Sunday, September 30, 2007
Right from the start, one can imagine that such a film would bring about a little controversy. In fact it has done just that. While I may watch the film when it is released in February 2008, an even more interesting subject is how the media has covered the film. The title of a recent New York Times article on the movie is: "Scientists Feel Miscast in Film on Life’s Origin." The author focuses first on an apparent controversy as to whether or not evolution supports were tricked into being interviewed for the film. Later in the article, it touches on the subject of the film -- educators that have been criticized and lost tenure for their support of intelligent design.
When one reads another article published by the Christian Post entitled, "Ben Stein Confronts Dominance of Darwinian Thought in New Film," it creates an interesting juxtaposition. This story focuses first on the educators and second on the supposed skulduggery of the film's producers.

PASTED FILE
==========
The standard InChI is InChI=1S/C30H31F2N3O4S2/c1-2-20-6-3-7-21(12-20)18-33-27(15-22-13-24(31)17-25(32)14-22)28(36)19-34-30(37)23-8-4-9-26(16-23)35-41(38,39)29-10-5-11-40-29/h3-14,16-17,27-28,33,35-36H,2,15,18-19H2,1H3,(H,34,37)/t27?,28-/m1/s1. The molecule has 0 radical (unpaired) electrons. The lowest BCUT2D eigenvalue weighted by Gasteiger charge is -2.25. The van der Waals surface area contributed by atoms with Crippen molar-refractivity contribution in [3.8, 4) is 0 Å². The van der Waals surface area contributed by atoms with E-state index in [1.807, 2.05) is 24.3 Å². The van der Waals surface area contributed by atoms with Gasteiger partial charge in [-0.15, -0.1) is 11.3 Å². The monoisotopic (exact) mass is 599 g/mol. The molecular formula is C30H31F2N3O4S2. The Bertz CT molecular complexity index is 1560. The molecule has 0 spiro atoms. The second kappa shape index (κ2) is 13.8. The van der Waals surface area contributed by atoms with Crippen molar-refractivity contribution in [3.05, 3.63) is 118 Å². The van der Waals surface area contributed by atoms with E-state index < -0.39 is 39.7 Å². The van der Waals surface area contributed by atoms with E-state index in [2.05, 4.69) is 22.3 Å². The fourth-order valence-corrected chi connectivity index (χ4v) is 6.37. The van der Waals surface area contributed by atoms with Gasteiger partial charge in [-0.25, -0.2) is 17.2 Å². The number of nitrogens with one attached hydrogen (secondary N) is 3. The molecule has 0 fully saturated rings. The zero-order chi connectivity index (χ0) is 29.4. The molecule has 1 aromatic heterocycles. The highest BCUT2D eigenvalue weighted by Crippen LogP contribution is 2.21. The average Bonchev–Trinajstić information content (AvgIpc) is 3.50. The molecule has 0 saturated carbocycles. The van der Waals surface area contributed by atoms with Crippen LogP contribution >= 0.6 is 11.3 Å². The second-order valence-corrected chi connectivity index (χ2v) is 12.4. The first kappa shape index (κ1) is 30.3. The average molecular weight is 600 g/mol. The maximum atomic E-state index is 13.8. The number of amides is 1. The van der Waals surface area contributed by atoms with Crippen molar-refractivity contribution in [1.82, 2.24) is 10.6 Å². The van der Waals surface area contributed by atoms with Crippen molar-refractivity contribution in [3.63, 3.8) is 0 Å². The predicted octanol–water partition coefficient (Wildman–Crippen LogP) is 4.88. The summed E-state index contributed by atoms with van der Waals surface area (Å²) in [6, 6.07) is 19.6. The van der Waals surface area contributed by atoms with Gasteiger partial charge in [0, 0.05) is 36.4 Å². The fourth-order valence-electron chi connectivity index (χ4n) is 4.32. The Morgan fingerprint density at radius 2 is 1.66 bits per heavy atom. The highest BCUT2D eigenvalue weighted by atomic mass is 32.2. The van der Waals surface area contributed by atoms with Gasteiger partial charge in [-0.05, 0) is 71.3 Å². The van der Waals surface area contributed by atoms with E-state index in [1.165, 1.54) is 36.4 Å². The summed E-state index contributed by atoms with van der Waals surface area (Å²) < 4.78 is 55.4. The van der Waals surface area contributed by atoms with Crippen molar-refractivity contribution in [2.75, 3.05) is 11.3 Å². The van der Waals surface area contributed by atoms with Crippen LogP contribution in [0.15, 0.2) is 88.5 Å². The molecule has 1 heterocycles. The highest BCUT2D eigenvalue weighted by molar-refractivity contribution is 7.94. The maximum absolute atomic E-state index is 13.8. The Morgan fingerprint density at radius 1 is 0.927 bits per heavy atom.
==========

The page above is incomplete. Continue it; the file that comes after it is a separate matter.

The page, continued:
Reporters know most readers only read the first portion of any newspaper article. If a reporter has a bias, the information they find important or worthwhile is placed early in the piece (it might also be helpful for me to point out that the authors to not write the headlines -- this is left to another person, such as the editor). Do either of the above referenced reporters have a bias? I guess that depends on your position on evolution. Like I said...one story, two accounts.
This just goes to show that we should not get all of our news from one source (and read beyond the first paragraph). While I happen to fall more toward the conservative side in my politics and faith, I find it important to get my news and information from a wide variety of sources (including, God forbid, what some might term "liberal"). If we only hang around those who agree with us, we will find that we are never wrong.
Saturday, September 29, 2007